Reflecting on Cuba’s Fidel Castro stepping down from power in February, U.S. newspapers relied on several worn-out themes and stereotypes that disparage Castro, gloss over U.S. aggression against Cuba, and idealize capitalism. News articles on Cuba often promote these themes and stereotypes through assumption, suggestion, and innuendo, blithely ignoring investigation, analysis, or evidence.
Fidel in Washington D.C. shortly after the revolutionary victory. (Photo: Library of Congress)
Reports on Castro’s resignation almost universally claim that Fidel’s brother Raúl contrasts with Fidel because he is “pragmatic.” Leaving Fidel’s record undiscussed, they give the impression that Fidel was decidedly not pragmatic, but rather dogmatic and irrational. The Boston Globe noted that Raúl “has talked about bringing more accountability to government and of possibly working to improve relations with the United States,” emphasizing the “change” he has brought in his months in power, including “facilitating huge foreign investment by Canadian and European resort developers” (February 20, 2008). The Washington Post reported that Raúl “might pursue reforms to allow more political and economic latitude,” having supposedly “pushed reforms his brother had been reluctant to embrace.” The article also credited Raúl with “allowing private ownership of small food markets,” shrinking the military, converting “some generals into businessmen,” and persuading his brother “to allow more foreign investment.” Both the Post and the Globe suggested that Raúl would be open to engaging the United States (February 20, 2008).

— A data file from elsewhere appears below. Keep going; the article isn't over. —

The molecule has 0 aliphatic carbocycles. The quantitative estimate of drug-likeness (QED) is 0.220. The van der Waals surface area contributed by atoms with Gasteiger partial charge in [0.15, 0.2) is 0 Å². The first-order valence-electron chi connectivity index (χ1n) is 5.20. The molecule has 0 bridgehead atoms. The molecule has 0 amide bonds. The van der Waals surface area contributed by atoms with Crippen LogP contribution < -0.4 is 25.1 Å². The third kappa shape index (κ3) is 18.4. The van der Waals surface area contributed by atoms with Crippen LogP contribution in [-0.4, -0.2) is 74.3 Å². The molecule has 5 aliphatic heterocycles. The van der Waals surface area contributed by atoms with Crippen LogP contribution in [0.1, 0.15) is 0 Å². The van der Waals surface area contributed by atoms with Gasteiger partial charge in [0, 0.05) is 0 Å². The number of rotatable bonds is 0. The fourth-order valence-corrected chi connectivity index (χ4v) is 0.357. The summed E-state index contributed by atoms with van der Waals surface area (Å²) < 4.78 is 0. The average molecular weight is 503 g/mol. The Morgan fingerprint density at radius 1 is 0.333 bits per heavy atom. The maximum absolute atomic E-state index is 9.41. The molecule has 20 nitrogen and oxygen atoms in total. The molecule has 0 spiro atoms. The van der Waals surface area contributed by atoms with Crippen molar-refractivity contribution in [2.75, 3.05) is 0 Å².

There is a subtext here: If it is so newsworthy that Raúl now “might” do these pragmatic things, the implication is that over 48 years of Fidel’s leadership, none of these things happened. Fidel’s position and actions in all of these areas are implied by assumption. By insisting that Raúl represents “change” and emphasizing his stance in favor of government accountability, foreign investment, economic opening, private enterprise, markets, shrinking the military, and engaging with the United States, the authors imply that Fidel opposed all of these things.
In fact, Cuba under Fidel took action in all of these areas, and has been characterized far more by change than by rigidity. Since the 1959 revolution, economic policies have experimented with small farms and cooperatives, with the state promoting sugar production for export and food crops for domestic consumption; maintaining control over food distribution; and allowing private sales to the public in farmers’ markets. In the 1990s, overtures to tourism, foreign investment, self-employment, private enterprise, and markets were all implemented under Fidel’s leadership. As for negotiating with the United States, Cuba has never opposed that—it was the United States that broke relations, imposed the embargo, and has refused to negotiate. Witness the furor when Barack Obama tentatively suggested opening a dialogue with the Cuban government.
Reflecting on Fidel’s tenure as Cuba’s leader, the New York Times offered an illusion of balance:
[Castro’s] record has been a mix of great social achievements, but a dismal economic performance that has mired most Cubans in poverty. He succeeded in establishing universal health care, providing free education through college and largely rooting out racism. But he never broke the island’s dependence on commodities like sugar, tobacco and nickel, nor did he succeed in industrializing the nation so that Cuba could compete in the world market with durable goods (February 20, 2008).
What the Times neglected to mention, however, is that Cuba’s “great social achievements” are virtually unique in the third world, while the economic problems it struggles with characterize every third world country, including (and perhaps especially) capitalist countries into which the United States has poured economic aid and investment. “Poverty” is, of course, a relative term. With free health care and education, and heavily subsidized food, housing, transportation, and child care, poverty in Cuba looks quite different from poverty elsewhere in Latin America—and from poverty in the United States, for that matter.